There are also rules in the District Plan such as height control planes, yards, maximum height, and site coverage calculations.

One important District Plan rule in Residential Zones relates to how much of the ground can be covered by buildings:

“The maximum area of any site covered by all buildings shall be 40% except that this standard shall not apply to network utilities on sites less than 200 m2.”

As examples, if the section is 300 square metres then the footprint of the building(s) on it can’t be more than 120 square metres; with a 500 square-metre section it can’t be more than 200 square metres.

The council also tells us that the aggregate dimensions of ancillary buildings on a section can’t be more than 60 square metres; so you can’t plonk, for example, more than 6 garden sheds that are just under 10 square metres each on the land.

The height limit in residential zones is 8 metres above the natural ground level in all parts of the footprint (what our two-story house is).

A few rules have changed a little since we last checked a few years ago — for example fences can now be 2.5 metres (8 ft 3 inches) high without Council consent being required, rather than 2 metres.  (With boundary fences this is measured from the natural ground level before any retaining wall).

Of particular relevance for those intending something close to the beach is the part headed Applications for building work on land subject, or likely to be subject, to a natural hazard – Section 72 of the Building Act 2004

“Natural hazards mentioned in the Building Act 2004 are:
 erosion (including coastal erosion, bank erosion and sheet erosion);
 falling debris (including soil, rock snow and ice);
 subsidence;
 inundation (including flooding, overland flow, storm surge, tidal effects and ponding);
 slippage.”

“A Land Information Memorandum (LIM) or Project Information Memorandum (PIM) will identify hazards that the Council knows about for a particular land site.”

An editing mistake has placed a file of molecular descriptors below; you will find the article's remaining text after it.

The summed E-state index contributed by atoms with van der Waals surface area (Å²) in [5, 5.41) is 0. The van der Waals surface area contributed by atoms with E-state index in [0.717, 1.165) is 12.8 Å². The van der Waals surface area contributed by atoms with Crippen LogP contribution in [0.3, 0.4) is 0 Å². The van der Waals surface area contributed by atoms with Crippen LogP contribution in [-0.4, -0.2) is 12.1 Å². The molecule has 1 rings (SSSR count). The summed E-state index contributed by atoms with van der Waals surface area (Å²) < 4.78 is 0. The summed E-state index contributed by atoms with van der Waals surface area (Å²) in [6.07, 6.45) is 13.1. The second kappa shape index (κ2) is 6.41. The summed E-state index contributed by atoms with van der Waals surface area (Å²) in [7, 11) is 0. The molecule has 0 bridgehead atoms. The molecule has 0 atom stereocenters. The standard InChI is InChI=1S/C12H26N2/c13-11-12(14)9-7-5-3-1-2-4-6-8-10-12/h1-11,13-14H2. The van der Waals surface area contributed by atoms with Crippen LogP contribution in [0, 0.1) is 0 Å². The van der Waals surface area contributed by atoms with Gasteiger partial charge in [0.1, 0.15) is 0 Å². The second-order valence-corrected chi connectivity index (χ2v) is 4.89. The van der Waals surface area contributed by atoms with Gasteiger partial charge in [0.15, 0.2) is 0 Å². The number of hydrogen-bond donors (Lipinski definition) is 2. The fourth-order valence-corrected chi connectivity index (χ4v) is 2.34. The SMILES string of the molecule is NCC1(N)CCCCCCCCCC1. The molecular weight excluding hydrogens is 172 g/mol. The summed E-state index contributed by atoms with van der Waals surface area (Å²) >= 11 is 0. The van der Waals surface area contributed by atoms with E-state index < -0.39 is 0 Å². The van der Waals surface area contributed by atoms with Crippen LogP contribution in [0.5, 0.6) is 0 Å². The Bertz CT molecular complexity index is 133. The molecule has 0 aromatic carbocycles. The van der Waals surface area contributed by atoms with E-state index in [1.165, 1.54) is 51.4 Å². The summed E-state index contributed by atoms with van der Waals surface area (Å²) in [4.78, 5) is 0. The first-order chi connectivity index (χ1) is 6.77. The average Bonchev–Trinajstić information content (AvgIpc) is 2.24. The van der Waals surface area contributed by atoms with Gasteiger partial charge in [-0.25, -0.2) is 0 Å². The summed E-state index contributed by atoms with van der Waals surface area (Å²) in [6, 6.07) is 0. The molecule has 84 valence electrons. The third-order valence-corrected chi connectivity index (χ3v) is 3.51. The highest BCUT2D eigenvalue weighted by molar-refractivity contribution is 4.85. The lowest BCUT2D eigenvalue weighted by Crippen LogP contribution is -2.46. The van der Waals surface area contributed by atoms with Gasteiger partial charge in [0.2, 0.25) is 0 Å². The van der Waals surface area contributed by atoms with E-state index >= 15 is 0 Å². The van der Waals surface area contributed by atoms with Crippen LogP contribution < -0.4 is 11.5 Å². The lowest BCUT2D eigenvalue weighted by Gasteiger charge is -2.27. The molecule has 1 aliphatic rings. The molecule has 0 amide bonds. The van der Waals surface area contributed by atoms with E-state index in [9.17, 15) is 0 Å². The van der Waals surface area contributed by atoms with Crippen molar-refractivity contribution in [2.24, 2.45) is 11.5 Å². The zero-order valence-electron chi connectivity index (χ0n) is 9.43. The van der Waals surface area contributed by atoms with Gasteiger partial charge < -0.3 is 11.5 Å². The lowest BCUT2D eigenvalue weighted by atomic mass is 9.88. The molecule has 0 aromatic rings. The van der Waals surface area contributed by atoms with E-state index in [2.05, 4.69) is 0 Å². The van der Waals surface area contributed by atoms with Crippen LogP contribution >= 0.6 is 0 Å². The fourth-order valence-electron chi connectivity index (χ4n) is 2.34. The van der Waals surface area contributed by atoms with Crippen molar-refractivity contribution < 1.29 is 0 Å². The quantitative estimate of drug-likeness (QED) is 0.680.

For existing properties close to the beach, this is and has been the subject of controversy.

Maps of what the Council considers hazards are on this webpage

 

Reminder about the Spring Market this Saturday

Spring Market

Sue Lusk says: “We have over 80 stalls now, dancing from Waikanae Dance and music from Zeal Kapiti and buskers positioned from one end of the market to the other — and lots of car parking in the new commuter car park!”

This weekend there is also the Rotary Charity Art Show in nearby Otaihanga.  Although not stated in the flyer, this usually involves a small entrance fee.

Rotary Art Show

new street names in the Waikanae North subdivision

waikanae-north-subdivision---waipunahau-road-and-appendix-4

One of the matters on WCB agenda tomorrow evening are names for three new streets in this development.

As a little suggestion to both developers and Iwi — maybe consider short and crisp names from now on, rather than ones that consist of several syllables?

In Australia the standard unofficial practice with names consisting of more than two syllables is to replace those after the first one or two with a vowel; for example, Darlo for Darlinghurst, Sutho for Sutherland, Baulko for Baulkham Hills, Rocky for Rockhampton, Willie for Williamstown.  Do we want to encourage that here?